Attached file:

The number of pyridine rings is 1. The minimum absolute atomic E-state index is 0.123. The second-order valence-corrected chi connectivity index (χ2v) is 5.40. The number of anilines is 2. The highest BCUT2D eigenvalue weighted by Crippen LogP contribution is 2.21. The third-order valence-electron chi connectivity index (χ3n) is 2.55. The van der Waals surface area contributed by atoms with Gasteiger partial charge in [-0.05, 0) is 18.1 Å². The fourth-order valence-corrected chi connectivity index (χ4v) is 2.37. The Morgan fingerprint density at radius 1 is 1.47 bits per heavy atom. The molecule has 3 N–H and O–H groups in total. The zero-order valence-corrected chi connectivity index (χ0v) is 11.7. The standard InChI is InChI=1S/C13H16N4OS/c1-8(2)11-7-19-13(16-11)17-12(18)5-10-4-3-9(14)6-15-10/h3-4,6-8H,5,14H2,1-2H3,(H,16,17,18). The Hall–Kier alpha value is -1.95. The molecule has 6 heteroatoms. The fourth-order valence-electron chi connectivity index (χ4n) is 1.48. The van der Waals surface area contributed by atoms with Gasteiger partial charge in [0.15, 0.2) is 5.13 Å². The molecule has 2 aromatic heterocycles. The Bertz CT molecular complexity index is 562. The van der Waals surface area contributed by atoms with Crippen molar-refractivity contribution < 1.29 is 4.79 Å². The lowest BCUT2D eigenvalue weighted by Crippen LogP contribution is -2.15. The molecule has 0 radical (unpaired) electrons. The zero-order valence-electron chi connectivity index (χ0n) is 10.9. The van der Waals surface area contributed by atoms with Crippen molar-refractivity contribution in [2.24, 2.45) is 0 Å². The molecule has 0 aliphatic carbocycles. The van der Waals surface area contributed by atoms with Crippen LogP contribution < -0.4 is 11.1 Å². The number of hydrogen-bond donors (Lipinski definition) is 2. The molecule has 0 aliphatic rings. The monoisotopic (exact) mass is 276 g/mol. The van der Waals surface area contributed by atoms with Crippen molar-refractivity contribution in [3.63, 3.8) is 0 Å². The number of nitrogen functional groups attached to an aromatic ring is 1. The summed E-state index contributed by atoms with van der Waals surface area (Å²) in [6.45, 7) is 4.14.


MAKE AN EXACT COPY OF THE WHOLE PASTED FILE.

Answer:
The number of pyridine rings is 1. The minimum absolute atomic E-state index is 0.123. The second-order valence-corrected chi connectivity index (χ2v) is 5.40. The number of anilines is 2. The highest BCUT2D eigenvalue weighted by Crippen LogP contribution is 2.21. The third-order valence-electron chi connectivity index (χ3n) is 2.55. The van der Waals surface area contributed by atoms with Gasteiger partial charge in [-0.05, 0) is 18.1 Å². The fourth-order valence-corrected chi connectivity index (χ4v) is 2.37. The Morgan fingerprint density at radius 1 is 1.47 bits per heavy atom. The molecule has 3 N–H and O–H groups in total. The zero-order valence-corrected chi connectivity index (χ0v) is 11.7. The standard InChI is InChI=1S/C13H16N4OS/c1-8(2)11-7-19-13(16-11)17-12(18)5-10-4-3-9(14)6-15-10/h3-4,6-8H,5,14H2,1-2H3,(H,16,17,18). The Hall–Kier alpha value is -1.95. The molecule has 6 heteroatoms. The fourth-order valence-electron chi connectivity index (χ4n) is 1.48. The van der Waals surface area contributed by atoms with Gasteiger partial charge in [0.15, 0.2) is 5.13 Å². The molecule has 2 aromatic heterocycles. The Bertz CT molecular complexity index is 562. The van der Waals surface area contributed by atoms with Crippen molar-refractivity contribution < 1.29 is 4.79 Å². The lowest BCUT2D eigenvalue weighted by Crippen LogP contribution is -2.15. The molecule has 0 radical (unpaired) electrons. The zero-order valence-electron chi connectivity index (χ0n) is 10.9. The van der Waals surface area contributed by atoms with Crippen molar-refractivity contribution in [2.24, 2.45) is 0 Å². The molecule has 0 aliphatic carbocycles. The van der Waals surface area contributed by atoms with Crippen LogP contribution < -0.4 is 11.1 Å². The number of hydrogen-bond donors (Lipinski definition) is 2. The molecule has 0 aliphatic rings. The monoisotopic (exact) mass is 276 g/mol. The van der Waals surface area contributed by atoms with Crippen molar-refractivity contribution in [3.63, 3.8) is 0 Å². The number of nitrogen functional groups attached to an aromatic ring is 1. The summed E-state index contributed by atoms with van der Waals surface area (Å²) in [6.45, 7) is 4.14.